Cartographic Contestations in Mapping Palestine

Document Type : Original Article


Department of English Language and Literature, Faculty of Arts and Humanities, The British University in Egypt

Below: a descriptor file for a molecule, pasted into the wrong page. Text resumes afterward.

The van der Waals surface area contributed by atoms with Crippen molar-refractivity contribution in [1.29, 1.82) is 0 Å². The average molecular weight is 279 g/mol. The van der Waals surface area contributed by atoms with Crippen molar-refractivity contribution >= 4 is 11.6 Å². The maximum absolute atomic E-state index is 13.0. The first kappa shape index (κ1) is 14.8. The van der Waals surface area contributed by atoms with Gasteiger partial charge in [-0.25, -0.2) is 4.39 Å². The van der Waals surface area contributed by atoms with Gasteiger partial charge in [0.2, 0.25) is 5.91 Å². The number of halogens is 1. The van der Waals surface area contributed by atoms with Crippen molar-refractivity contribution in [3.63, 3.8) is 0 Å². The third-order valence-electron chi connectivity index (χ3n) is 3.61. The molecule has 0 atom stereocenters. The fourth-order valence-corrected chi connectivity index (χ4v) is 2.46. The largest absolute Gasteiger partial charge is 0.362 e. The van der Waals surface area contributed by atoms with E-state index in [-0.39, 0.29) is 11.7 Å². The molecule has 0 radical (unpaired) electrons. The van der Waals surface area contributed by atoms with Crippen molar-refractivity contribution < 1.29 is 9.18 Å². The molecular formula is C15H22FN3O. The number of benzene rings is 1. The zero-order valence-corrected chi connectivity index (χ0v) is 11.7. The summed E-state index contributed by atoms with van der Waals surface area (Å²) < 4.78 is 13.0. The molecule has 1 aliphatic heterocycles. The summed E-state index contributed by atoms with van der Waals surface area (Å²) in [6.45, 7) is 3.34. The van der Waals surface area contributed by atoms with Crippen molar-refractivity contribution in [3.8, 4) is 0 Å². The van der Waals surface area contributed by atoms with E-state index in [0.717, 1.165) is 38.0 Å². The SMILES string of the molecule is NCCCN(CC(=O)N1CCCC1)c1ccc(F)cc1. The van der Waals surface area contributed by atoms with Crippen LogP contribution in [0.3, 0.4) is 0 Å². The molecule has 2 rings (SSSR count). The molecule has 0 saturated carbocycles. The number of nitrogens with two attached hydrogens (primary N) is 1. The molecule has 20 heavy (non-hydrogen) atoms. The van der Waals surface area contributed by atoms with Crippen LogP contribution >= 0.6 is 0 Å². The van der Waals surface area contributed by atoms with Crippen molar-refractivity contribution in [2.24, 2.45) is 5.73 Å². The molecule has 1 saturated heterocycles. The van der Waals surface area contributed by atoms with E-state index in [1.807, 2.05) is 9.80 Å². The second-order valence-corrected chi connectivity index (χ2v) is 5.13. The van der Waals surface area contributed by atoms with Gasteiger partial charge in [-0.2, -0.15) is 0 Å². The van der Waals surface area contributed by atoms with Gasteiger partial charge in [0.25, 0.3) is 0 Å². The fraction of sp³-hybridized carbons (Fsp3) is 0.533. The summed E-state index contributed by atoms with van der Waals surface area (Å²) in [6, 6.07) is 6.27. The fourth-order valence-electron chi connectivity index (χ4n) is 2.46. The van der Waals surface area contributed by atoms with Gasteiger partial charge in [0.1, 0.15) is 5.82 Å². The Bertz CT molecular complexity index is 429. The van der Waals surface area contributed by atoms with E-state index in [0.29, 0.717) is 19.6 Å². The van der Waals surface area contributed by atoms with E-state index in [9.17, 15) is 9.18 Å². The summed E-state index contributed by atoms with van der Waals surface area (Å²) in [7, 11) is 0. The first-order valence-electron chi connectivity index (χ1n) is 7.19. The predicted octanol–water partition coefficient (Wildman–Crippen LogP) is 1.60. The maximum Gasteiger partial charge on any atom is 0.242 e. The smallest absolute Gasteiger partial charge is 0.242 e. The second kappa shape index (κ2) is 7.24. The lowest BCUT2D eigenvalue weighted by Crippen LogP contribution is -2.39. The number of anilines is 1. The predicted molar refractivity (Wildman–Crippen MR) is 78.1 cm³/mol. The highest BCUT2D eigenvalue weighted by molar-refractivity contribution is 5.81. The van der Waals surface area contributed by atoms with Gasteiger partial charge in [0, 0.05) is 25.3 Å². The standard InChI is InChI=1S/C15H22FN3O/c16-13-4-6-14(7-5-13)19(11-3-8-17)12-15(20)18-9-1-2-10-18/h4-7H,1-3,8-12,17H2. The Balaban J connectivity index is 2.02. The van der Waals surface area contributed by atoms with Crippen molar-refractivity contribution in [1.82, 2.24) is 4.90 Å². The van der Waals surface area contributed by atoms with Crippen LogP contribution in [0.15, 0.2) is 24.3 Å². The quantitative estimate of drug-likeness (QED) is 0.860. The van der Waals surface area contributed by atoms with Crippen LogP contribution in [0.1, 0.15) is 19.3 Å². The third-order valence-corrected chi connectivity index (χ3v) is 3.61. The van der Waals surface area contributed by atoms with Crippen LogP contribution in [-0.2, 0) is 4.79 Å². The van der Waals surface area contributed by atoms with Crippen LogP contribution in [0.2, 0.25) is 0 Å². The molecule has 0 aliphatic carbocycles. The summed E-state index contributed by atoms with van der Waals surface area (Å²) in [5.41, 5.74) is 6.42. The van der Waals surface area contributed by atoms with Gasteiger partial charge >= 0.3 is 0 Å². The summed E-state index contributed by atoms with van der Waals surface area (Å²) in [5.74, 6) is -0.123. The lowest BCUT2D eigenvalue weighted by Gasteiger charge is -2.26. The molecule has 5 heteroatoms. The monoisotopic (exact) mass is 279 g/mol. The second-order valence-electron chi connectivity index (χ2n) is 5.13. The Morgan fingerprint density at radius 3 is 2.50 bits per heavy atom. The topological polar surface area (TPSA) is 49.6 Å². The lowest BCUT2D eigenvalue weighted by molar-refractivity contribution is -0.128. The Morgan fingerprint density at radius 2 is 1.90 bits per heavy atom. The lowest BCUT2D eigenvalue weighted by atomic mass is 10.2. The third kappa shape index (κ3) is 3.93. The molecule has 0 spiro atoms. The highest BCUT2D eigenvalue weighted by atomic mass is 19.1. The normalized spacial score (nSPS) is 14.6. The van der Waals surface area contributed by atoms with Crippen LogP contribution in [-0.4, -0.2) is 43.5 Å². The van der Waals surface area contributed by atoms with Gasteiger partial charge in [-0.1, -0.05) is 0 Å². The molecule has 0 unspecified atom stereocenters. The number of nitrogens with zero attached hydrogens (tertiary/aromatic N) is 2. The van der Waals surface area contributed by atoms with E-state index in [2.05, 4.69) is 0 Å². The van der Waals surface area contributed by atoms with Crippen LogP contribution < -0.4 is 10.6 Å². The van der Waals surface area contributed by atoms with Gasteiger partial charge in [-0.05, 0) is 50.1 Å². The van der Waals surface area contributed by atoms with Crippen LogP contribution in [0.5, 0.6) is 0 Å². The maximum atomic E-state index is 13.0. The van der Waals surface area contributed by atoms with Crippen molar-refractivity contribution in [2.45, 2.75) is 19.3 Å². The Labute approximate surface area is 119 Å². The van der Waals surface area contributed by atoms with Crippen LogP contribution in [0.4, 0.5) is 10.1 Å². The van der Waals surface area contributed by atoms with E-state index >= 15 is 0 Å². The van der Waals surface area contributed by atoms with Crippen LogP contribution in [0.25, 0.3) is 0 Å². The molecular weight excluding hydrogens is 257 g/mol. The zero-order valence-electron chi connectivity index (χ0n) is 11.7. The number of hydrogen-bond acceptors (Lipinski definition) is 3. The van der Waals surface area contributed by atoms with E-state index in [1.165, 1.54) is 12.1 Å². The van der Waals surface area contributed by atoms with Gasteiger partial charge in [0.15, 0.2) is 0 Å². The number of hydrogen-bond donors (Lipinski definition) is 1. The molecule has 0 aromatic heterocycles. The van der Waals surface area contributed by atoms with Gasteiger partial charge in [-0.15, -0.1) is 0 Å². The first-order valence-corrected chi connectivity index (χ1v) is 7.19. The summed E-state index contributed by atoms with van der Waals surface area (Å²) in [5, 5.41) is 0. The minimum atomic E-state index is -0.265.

This paper presents an interdisciplinary exploration of the representation of Palestine through the lens of critical cartography and literature examining how literary works, like Ghassan Kanafani's Returning to Haifa (1969/2000), Elias Khoury's Gate of the Sun (1998/2006) and Radwa Ashour's The Woman from Tantoura (2010/2014), engage with the idea of mapping and demarcation. Scholars have argued that maps do not merely reflect reality, but actively construct and reproduce particular spatial imaginaries that serve the interests of dominant political actors. Thus, this paper highlights the role of literature on Palestine in challenging Zionist propaganda maps, the state of ‘cartographic hypnosis,’ and in articulating narrative maps of protest and resistance. By adopting an interdisciplinary approach, this paper offers a nuanced understanding of the complex relationship between the visual and written representation of Palestine. As such, this study aims to answer two main questions: How far can Israeli cartographic practices be considered propaganda maps? How do literary works representing Palestine engage with mapping, borders, and territorial demarcation to challenge dominant narratives and articulate the counter-narratives of protest and resistance?